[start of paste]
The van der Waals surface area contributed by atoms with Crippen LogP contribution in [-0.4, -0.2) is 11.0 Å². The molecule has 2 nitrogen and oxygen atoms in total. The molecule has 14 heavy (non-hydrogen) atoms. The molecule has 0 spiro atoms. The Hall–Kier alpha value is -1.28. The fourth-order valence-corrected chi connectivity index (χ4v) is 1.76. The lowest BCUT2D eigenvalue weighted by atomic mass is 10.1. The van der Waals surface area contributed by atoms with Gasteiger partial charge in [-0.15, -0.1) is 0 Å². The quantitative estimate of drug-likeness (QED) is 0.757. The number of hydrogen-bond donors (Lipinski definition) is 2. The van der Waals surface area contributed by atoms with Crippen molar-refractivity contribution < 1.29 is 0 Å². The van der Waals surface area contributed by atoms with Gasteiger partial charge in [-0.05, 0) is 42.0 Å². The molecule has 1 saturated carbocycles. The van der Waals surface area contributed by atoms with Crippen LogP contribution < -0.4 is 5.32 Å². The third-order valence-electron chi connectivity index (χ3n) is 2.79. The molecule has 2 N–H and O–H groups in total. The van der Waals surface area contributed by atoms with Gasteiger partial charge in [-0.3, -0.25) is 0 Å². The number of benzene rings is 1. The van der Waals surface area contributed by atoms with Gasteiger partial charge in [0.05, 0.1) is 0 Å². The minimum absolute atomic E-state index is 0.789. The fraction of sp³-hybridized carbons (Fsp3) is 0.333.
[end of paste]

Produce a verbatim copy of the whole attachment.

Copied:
The van der Waals surface area contributed by atoms with Crippen LogP contribution in [-0.4, -0.2) is 11.0 Å². The molecule has 2 nitrogen and oxygen atoms in total. The molecule has 14 heavy (non-hydrogen) atoms. The molecule has 0 spiro atoms. The Hall–Kier alpha value is -1.28. The fourth-order valence-corrected chi connectivity index (χ4v) is 1.76. The lowest BCUT2D eigenvalue weighted by atomic mass is 10.1. The van der Waals surface area contributed by atoms with Gasteiger partial charge in [-0.15, -0.1) is 0 Å². The quantitative estimate of drug-likeness (QED) is 0.757. The number of hydrogen-bond donors (Lipinski definition) is 2. The van der Waals surface area contributed by atoms with Crippen molar-refractivity contribution < 1.29 is 0 Å². The van der Waals surface area contributed by atoms with Gasteiger partial charge in [-0.05, 0) is 42.0 Å². The molecule has 1 saturated carbocycles. The van der Waals surface area contributed by atoms with Crippen LogP contribution < -0.4 is 5.32 Å². The third-order valence-electron chi connectivity index (χ3n) is 2.79. The molecule has 2 N–H and O–H groups in total. The van der Waals surface area contributed by atoms with Gasteiger partial charge in [-0.3, -0.25) is 0 Å². The number of benzene rings is 1. The van der Waals surface area contributed by atoms with Gasteiger partial charge in [0.05, 0.1) is 0 Å². The minimum absolute atomic E-state index is 0.789. The fraction of sp³-hybridized carbons (Fsp3) is 0.333.